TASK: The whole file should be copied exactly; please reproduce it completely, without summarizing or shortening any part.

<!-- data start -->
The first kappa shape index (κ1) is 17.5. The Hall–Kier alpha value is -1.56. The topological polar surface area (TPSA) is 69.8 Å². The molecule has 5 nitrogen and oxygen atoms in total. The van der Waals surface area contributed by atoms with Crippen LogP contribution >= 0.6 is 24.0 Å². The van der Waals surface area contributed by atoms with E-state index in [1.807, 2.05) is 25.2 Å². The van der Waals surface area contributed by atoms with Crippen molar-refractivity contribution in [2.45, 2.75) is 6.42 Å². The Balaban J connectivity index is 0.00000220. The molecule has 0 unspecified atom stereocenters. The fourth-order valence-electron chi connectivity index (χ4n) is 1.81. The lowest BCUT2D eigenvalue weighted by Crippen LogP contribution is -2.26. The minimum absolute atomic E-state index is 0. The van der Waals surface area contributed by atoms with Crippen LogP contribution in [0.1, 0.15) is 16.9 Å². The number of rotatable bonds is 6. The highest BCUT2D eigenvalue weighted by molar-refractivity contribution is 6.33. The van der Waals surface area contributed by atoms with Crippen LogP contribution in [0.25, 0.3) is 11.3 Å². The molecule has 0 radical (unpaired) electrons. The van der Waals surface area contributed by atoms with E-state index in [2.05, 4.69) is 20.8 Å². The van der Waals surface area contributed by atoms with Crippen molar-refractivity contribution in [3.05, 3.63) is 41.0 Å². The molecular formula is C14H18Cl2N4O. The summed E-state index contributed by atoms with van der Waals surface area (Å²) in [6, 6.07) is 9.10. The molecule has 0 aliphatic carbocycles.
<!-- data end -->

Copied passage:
The first kappa shape index (κ1) is 17.5. The Hall–Kier alpha value is -1.56. The topological polar surface area (TPSA) is 69.8 Å². The molecule has 5 nitrogen and oxygen atoms in total. The van der Waals surface area contributed by atoms with Crippen LogP contribution >= 0.6 is 24.0 Å². The van der Waals surface area contributed by atoms with E-state index in [1.807, 2.05) is 25.2 Å². The van der Waals surface area contributed by atoms with Crippen molar-refractivity contribution in [2.45, 2.75) is 6.42 Å². The Balaban J connectivity index is 0.00000220. The molecule has 0 unspecified atom stereocenters. The fourth-order valence-electron chi connectivity index (χ4n) is 1.81. The lowest BCUT2D eigenvalue weighted by Crippen LogP contribution is -2.26. The minimum absolute atomic E-state index is 0. The van der Waals surface area contributed by atoms with Crippen LogP contribution in [0.1, 0.15) is 16.9 Å². The number of rotatable bonds is 6. The highest BCUT2D eigenvalue weighted by molar-refractivity contribution is 6.33. The van der Waals surface area contributed by atoms with Crippen LogP contribution in [0.25, 0.3) is 11.3 Å². The molecule has 0 radical (unpaired) electrons. The van der Waals surface area contributed by atoms with E-state index in [2.05, 4.69) is 20.8 Å². The van der Waals surface area contributed by atoms with Crippen molar-refractivity contribution in [3.05, 3.63) is 41.0 Å². The molecular formula is C14H18Cl2N4O. The summed E-state index contributed by atoms with van der Waals surface area (Å²) in [6, 6.07) is 9.10. The molecule has 0 aliphatic carbocycles.